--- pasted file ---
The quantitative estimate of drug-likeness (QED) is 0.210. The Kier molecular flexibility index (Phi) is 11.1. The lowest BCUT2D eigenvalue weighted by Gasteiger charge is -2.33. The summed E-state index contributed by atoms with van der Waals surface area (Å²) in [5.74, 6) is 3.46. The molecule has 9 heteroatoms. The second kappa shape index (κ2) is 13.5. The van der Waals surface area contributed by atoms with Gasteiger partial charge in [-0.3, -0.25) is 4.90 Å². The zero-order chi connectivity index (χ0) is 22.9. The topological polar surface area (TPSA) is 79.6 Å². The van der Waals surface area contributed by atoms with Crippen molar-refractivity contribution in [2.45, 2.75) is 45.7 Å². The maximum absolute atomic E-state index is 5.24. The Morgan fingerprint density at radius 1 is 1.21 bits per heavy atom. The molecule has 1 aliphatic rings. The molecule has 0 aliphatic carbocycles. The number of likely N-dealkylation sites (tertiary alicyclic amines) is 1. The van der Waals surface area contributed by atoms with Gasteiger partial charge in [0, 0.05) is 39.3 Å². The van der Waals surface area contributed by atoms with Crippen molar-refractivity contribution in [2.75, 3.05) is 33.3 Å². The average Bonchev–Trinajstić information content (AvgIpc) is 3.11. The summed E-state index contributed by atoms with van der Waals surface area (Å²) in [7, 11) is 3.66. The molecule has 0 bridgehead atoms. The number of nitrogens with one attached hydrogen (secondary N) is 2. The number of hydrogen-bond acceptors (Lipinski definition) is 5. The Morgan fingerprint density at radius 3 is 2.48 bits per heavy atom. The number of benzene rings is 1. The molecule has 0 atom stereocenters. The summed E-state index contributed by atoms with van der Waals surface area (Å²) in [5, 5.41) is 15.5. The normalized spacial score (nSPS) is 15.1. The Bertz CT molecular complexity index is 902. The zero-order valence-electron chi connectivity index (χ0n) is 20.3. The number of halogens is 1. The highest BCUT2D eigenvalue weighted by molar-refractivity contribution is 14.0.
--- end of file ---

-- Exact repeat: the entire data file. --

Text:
The quantitative estimate of drug-likeness (QED) is 0.210. The Kier molecular flexibility index (Phi) is 11.1. The lowest BCUT2D eigenvalue weighted by Gasteiger charge is -2.33. The summed E-state index contributed by atoms with van der Waals surface area (Å²) in [5.74, 6) is 3.46. The molecule has 9 heteroatoms. The second kappa shape index (κ2) is 13.5. The van der Waals surface area contributed by atoms with Gasteiger partial charge in [-0.3, -0.25) is 4.90 Å². The zero-order chi connectivity index (χ0) is 22.9. The topological polar surface area (TPSA) is 79.6 Å². The van der Waals surface area contributed by atoms with Crippen molar-refractivity contribution in [2.45, 2.75) is 45.7 Å². The maximum absolute atomic E-state index is 5.24. The Morgan fingerprint density at radius 1 is 1.21 bits per heavy atom. The molecule has 1 aliphatic rings. The molecule has 0 aliphatic carbocycles. The number of likely N-dealkylation sites (tertiary alicyclic amines) is 1. The van der Waals surface area contributed by atoms with Gasteiger partial charge in [0, 0.05) is 39.3 Å². The van der Waals surface area contributed by atoms with Crippen molar-refractivity contribution in [2.75, 3.05) is 33.3 Å². The average Bonchev–Trinajstić information content (AvgIpc) is 3.11. The summed E-state index contributed by atoms with van der Waals surface area (Å²) in [7, 11) is 3.66. The molecule has 0 bridgehead atoms. The number of nitrogens with one attached hydrogen (secondary N) is 2. The number of hydrogen-bond acceptors (Lipinski definition) is 5. The Morgan fingerprint density at radius 3 is 2.48 bits per heavy atom. The number of benzene rings is 1. The molecule has 0 atom stereocenters. The summed E-state index contributed by atoms with van der Waals surface area (Å²) in [5, 5.41) is 15.5. The normalized spacial score (nSPS) is 15.1. The Bertz CT molecular complexity index is 902. The zero-order valence-electron chi connectivity index (χ0n) is 20.3. The number of halogens is 1. The highest BCUT2D eigenvalue weighted by molar-refractivity contribution is 14.0.